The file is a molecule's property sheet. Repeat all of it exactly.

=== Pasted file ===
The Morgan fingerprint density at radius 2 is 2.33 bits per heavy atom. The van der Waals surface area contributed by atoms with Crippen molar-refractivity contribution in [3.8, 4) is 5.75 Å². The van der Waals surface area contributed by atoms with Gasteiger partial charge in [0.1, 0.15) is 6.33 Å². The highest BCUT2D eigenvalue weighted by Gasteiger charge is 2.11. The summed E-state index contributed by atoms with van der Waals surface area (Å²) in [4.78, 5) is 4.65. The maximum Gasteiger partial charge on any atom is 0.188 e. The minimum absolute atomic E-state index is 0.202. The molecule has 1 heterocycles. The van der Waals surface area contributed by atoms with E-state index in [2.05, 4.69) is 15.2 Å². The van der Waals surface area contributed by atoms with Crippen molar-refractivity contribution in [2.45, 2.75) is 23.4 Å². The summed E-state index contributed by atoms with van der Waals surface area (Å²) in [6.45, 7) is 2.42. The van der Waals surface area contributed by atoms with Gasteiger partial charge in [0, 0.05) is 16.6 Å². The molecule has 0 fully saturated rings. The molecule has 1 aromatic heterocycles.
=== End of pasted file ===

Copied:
The Morgan fingerprint density at radius 2 is 2.33 bits per heavy atom. The van der Waals surface area contributed by atoms with Crippen molar-refractivity contribution in [3.8, 4) is 5.75 Å². The van der Waals surface area contributed by atoms with Gasteiger partial charge in [0.1, 0.15) is 6.33 Å². The highest BCUT2D eigenvalue weighted by Gasteiger charge is 2.11. The summed E-state index contributed by atoms with van der Waals surface area (Å²) in [4.78, 5) is 4.65. The maximum Gasteiger partial charge on any atom is 0.188 e. The minimum absolute atomic E-state index is 0.202. The molecule has 1 heterocycles. The van der Waals surface area contributed by atoms with E-state index in [2.05, 4.69) is 15.2 Å². The van der Waals surface area contributed by atoms with Crippen molar-refractivity contribution in [2.45, 2.75) is 23.4 Å². The summed E-state index contributed by atoms with van der Waals surface area (Å²) in [6.45, 7) is 2.42. The van der Waals surface area contributed by atoms with Gasteiger partial charge in [0, 0.05) is 16.6 Å². The molecule has 0 fully saturated rings. The molecule has 1 aromatic heterocycles.